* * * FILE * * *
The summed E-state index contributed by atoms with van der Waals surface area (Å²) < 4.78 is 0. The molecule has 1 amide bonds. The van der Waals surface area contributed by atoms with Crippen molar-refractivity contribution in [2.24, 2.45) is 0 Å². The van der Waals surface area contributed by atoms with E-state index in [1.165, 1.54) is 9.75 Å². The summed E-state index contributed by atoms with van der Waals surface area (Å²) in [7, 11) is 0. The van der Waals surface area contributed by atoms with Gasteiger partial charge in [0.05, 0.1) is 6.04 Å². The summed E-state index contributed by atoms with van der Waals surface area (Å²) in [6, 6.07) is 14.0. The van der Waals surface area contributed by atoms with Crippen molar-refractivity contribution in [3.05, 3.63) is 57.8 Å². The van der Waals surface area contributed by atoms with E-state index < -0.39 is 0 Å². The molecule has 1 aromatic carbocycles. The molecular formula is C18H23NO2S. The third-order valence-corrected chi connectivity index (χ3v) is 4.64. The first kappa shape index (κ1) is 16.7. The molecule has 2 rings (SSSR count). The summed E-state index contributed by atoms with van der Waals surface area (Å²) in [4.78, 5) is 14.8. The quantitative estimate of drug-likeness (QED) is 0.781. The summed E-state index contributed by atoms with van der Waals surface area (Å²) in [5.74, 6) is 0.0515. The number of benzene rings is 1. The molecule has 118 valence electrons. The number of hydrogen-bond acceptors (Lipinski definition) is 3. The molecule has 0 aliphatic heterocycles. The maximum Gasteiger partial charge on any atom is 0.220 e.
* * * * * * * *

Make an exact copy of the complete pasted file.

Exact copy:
The summed E-state index contributed by atoms with van der Waals surface area (Å²) < 4.78 is 0. The molecule has 1 amide bonds. The van der Waals surface area contributed by atoms with Crippen molar-refractivity contribution in [2.24, 2.45) is 0 Å². The van der Waals surface area contributed by atoms with E-state index in [1.165, 1.54) is 9.75 Å². The summed E-state index contributed by atoms with van der Waals surface area (Å²) in [7, 11) is 0. The van der Waals surface area contributed by atoms with Gasteiger partial charge in [0.05, 0.1) is 6.04 Å². The summed E-state index contributed by atoms with van der Waals surface area (Å²) in [6, 6.07) is 14.0. The van der Waals surface area contributed by atoms with Crippen molar-refractivity contribution in [3.05, 3.63) is 57.8 Å². The van der Waals surface area contributed by atoms with E-state index < -0.39 is 0 Å². The molecule has 1 aromatic carbocycles. The molecular formula is C18H23NO2S. The third-order valence-corrected chi connectivity index (χ3v) is 4.64. The first kappa shape index (κ1) is 16.7. The molecule has 2 rings (SSSR count). The summed E-state index contributed by atoms with van der Waals surface area (Å²) in [4.78, 5) is 14.8. The quantitative estimate of drug-likeness (QED) is 0.781. The summed E-state index contributed by atoms with van der Waals surface area (Å²) in [5.74, 6) is 0.0515. The number of benzene rings is 1. The molecule has 118 valence electrons. The number of hydrogen-bond acceptors (Lipinski definition) is 3. The molecule has 0 aliphatic heterocycles. The maximum Gasteiger partial charge on any atom is 0.220 e.